Friday, July 12, 2013

Dead French in L.A.: Sarah Bernhardt Performs at Venice Auditorium 1906

Sarah Bernhardt (c. 22/23 October 1844 – 26 March 1923) was a French stage and early film actress, and has been referred to as "the most famous actress the world has ever known." Bernhardt made her fame on the stages of France in the 1870s, and was soon in demand in Europe and the Americas. She developed a reputation as a serious dramatic actress, earning the nickname "The Divine Sarah."
Los Angeles Express, May 19, 1906: 
  Venice Auditorium
Management L.E. BEHYMER
Cars Every Two Minutes
TONIGHT: Farewell Performance
The Last Chance to Say Good Bye
Sarah Bernhardt
Good Seats Remain at all prices in all parts of the house.
Doors Open 7 p.m. • Curtain Prompt at 8 p.m.
Seats now on sale at BIRKEL’S MUSIC STORE, 345 S. Spring St.
Mail orders received and carefully filed.
PRICES, $2, $3, $4 and $5
(including round trip Los Angeles to Venice)
Phones — Home 8277, Sunset Main 8677


Bernhardt was born in Paris as Rosine Bernardt, the daughter of Julie Bernardt (1821, Amsterdam – 1876, Paris) and an unknown father. Julie was one of six children of an itinerant Jewish spectacle merchant, "vision specialist" and petty criminal, Moritz Baruch Bernardt, and Sara Hirsch (later known as Janetta Hartog; c. 1797–1829). Five weeks after his first wife's death in 1829, Julie's father remarried Sara Kinsbergen (1809–1878). He had abandoned his five daughters and one son with their stepmother by 1835. Julie together with her younger sister Rosine, left for Paris, where she made a living as a courtesan and was known by the name "Youle." Julie had five daughters, including a twin who died in infancy in 1843. Sarah Bernhardt changed her first name and added an "h" to her surname. Her birth records were lost in a fire in 1871. In order to prove French citizenship, necessary for Légion d'honneur eligibility, she created false birth records, in which she was the daughter of "Judith van Hard" and "Édouard Bernardt" from Le Havre, in later stories either a law student, accountant, naval cadet or naval officer.

Los Angeles Express, May 19, 1906:


Frenchmen and women cordially greeted Sarah Bernhardt when she passed through Los Angeles yesterday on her way to Venice.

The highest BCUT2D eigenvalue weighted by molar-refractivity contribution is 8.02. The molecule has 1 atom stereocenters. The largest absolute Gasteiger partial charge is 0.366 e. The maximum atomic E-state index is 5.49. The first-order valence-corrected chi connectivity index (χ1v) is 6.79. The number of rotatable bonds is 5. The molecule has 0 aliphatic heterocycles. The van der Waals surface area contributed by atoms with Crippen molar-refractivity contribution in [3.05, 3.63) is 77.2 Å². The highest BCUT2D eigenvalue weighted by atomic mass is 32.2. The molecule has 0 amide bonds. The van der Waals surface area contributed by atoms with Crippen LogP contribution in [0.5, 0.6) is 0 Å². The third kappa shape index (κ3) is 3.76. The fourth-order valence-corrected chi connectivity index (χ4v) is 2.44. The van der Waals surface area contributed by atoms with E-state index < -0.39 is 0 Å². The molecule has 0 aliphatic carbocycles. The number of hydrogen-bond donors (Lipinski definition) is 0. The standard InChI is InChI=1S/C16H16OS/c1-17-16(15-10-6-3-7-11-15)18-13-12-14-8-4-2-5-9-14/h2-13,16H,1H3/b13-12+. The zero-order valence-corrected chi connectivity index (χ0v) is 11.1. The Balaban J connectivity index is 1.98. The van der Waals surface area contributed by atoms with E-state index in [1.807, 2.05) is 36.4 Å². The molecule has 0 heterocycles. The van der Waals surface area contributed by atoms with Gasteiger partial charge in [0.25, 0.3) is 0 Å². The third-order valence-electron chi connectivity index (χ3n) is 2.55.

Among those who called upon the tragedienne at the pier after she reached Venice were Mr. and Mrs. Paul DeLongpre, Mr. and Mrs. Jacquard-Auclair, Mr. Lacroix and other well-known residents of this city.

Madame Bernhardt was presented with a big bunch of La France roses by one of the delegation.

La divine Sarah’s first view of Venice was a vista of fences and sand, with a glimpse of the ocean in the distance.

It was while her railroad car stood switched back of the Midway Plaisance that the representatives of the Alliance Francaise broke through the cordon of hired retainers which guarded the actress’ private car and were received by her.

The actress greeted her callers in the parlor. She had risen not long before.

“Madame never rises before 2 o’clock and is never visible before 3,” said her press agent.

Almost her first remark was that she felt very tired as the result of her long trip from the north. Speaking of her journey through the United States, she said that she liked this country immensely and that she had seen much to admire here.

Madame Bernhardt spoke of her automobile ride through the ruined streets of San Francisco. The scene of destruction had affected her greatly.

“C’était navrant!” she said.


In 1905, while performing in Victorien Sardou's La Tosca in Teatro Lírico do Rio de Janeiro, Bernhardt injured her right knee when jumping off the parapet in the final scene. The leg never healed properly. By 1915, gangrene had set in and her entire right leg was amputated; she was required to use a wheelchair for several months. Bernhardt reportedly refused a $10,000 offer by a showman to display her amputated leg as a medical curiosity (while P.T. Barnum is usually cited as the one to have made the offer, he had been dead since 1891). She continued her career often without using a wooden prosthetic limb; she had tried to use one but didn't like it. She carried out a successful tour of America in 1915, and on returning to France she played in her own productions almost continuously until her death. Her later successes included Daniel (1920), La Gloire (1921), and Régine Armand (1922). According to Arthur Croxton, the manager of London's Coliseum, the amputation was not apparent during her performances, which were done with the use of an artificial limb. Her physical condition may have limited her mobility on the stage, but the charm of her voice, which had altered little with age, ensured her triumphs.

Sarah Bernhardt died from uremia following kidney failure in 1923; she is believed to have been 78 years old. She has a star on the Hollywood Walk of Fame at 1751 Vine Street.

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